Under IJS, the judges are also supposed to be evaluating each individual element and each Program Component according to strictly specified criteria. Under the IJS calculation method, the judges should at least agree who is the best spinner, or has the best twizzles, or the best footwork, or presentation. But no. That isnít true either.
In the Original Dance, for example, eight couples were thought to have the best lifts by at least one judge. Worse, ten couples had the best spins in the view of at least one judge, six couples had the best sequences and twizzles, five had the best skating skills and transitions, and four had the best presentation. And for every judge who has a couple first in a skill, another judge had them very low, in some cases as low as twelfth! Letís see now, youíre the best in a skill; no, wait, wait, your really only a middle of the pack couple. Which is it? And why do the marks turn out this way.
In terms of the overall results one finds that if all 12 sets of marks are used, only 10 of 24 places in the Dance event are statistically certain. Nearly 60% of the time the results do not give a statistically definitive answer. This is not a fault of the calculation method, it is a fault in the performance of the judges and their wildly varying assessments of the skating. To produce results in the Dance event where the majority of the places were statistically significant, one would have to double the number of sets of marks!
In the Torino Dance event, one consequence of this diversity of opinion (using 9 of 12 sets of marks) was that the top couples were essentially tied in both the Compulsory Dance and the Original Dance. The same was also true in the Ladies Short Program where only 0.71 points separated the top three skaters, and only 0.03 points separated the top two. Further, with so much variety among the scores, the random selection of the judges can have a crucial impact on the calculation of the results. When one recalculates the results of all the skating events using all twelve sets of marks one finds several place switches in the intermediate segment results, and a small number in the final results.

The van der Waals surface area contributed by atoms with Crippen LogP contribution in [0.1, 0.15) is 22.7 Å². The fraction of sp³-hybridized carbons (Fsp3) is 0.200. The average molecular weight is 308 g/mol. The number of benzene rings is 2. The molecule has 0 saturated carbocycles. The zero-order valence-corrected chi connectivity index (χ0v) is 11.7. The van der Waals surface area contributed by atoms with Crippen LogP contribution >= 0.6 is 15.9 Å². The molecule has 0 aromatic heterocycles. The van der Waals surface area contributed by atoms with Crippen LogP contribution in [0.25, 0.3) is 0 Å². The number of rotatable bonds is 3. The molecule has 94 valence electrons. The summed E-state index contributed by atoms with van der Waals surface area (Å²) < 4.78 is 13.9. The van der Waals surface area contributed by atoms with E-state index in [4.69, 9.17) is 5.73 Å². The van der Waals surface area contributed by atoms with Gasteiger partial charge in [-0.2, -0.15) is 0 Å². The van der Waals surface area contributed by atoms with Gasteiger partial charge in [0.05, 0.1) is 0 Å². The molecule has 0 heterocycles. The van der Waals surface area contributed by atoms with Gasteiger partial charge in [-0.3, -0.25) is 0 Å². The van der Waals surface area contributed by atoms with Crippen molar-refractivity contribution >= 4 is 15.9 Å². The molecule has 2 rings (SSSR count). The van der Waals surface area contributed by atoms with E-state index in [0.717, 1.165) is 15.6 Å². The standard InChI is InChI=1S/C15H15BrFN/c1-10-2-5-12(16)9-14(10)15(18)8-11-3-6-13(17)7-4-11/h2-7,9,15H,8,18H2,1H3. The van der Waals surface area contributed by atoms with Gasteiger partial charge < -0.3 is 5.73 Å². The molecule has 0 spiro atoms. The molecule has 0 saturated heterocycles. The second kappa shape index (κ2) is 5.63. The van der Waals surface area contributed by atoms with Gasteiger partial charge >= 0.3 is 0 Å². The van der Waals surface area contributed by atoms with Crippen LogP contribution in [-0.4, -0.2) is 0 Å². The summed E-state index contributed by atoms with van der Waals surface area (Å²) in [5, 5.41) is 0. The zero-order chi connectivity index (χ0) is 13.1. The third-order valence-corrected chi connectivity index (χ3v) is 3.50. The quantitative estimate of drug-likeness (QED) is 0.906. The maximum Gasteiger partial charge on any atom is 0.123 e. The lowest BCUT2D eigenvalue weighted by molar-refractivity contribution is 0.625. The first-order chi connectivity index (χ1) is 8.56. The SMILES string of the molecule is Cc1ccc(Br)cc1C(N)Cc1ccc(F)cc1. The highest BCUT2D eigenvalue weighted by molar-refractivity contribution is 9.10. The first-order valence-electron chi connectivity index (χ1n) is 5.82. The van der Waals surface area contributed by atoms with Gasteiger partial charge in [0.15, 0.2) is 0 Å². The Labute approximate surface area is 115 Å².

As an example of the impact of random selection, if all twelve sets of marks are used in the Ladies Short Program, Irina Slutskaya, actually wins the Short program, 0.09 points ahead of Sasha Cohen. In fact, the only thing that kept the Ladies event from being a scandal was that Cohen did not get a second deduction in the Free Skating when she put her hands down on her triple flip. Had that been a deduction, then second and third place would have been determined by the random selection of the panel, and not the skating.
|1. PLUSHENKO Evgeni||1||1||1||1||1||1||1||1||1||1||1||1|
|2. WEIR Johnny||4||3||2||2||3||2||4||3||2||4||3||2|
|3. LAMBIEL Stephane||3||2||3||4||5||3||3||2||3||3||2||3|
|4. JOUBERT Brian||2||4||7||3||2||4||2||4||4||2||6||4|
|5. TAKAHASHI Daisuke||6||9||4||6||6||6||10||5||5||5||7||6|
|6. BUTTLE Jeffrey||5||5||5||5||4||5||5||6||10||6||4||5|
In singles and pairs the variety of opinion was a little less than in the Dance event, but still there was a huge spread of opinion for the total value of an event segment and for individual skills. In singles and pairs, overall about 40% of the results are not statistically certain.
So, in the Ladies Free Skate, was Emily Hughes the second best jumper, or the ninth? Was Kimmie Meissner the third best or the eighth? Was Irina Slutskaya the third best or tenth? For perhaps the most obvious of the skills (jumps) the judges show a huge variety of opinion.
The bottom line, whether you look at total points or points for an individual skill, whether you look at results from a single event segment or an entire event, the marks under IJS produce results that are uncertain, and open to question half the time, or more. This is grossly unfair to the skaters and must be fixed. The question is how.
It will not be fixed by decreasing the number of scores included in the results calculation. If anything, experience over the last three years says the number of sets of marks would have to be substantially increased to compensate for the huge variation of opinion among the judges. Something that is, unfortunately, just not practical.
The long term solution lies in far more extensive and intensive training of the judges, coupled with a more perceptive monitoring of the judges performance than currently exists. The ISU, and indeed all the ISU members have grossly underestimated the difficulty of training the officials to do the job asked of them under IJS. The job in the U.S. is particularly challenging, since the judges must be "calibrated" not only for each event segment and skill within an event segment, but also for the nearly two dozen different competition divisions that exist within the U.S. Figure Skating Competition structure. Skaters, coaches and officials should be collectively terrified at the though of how difficult this will be to accomplish, I know I am.
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Copyright 2006 by George S. Rossnao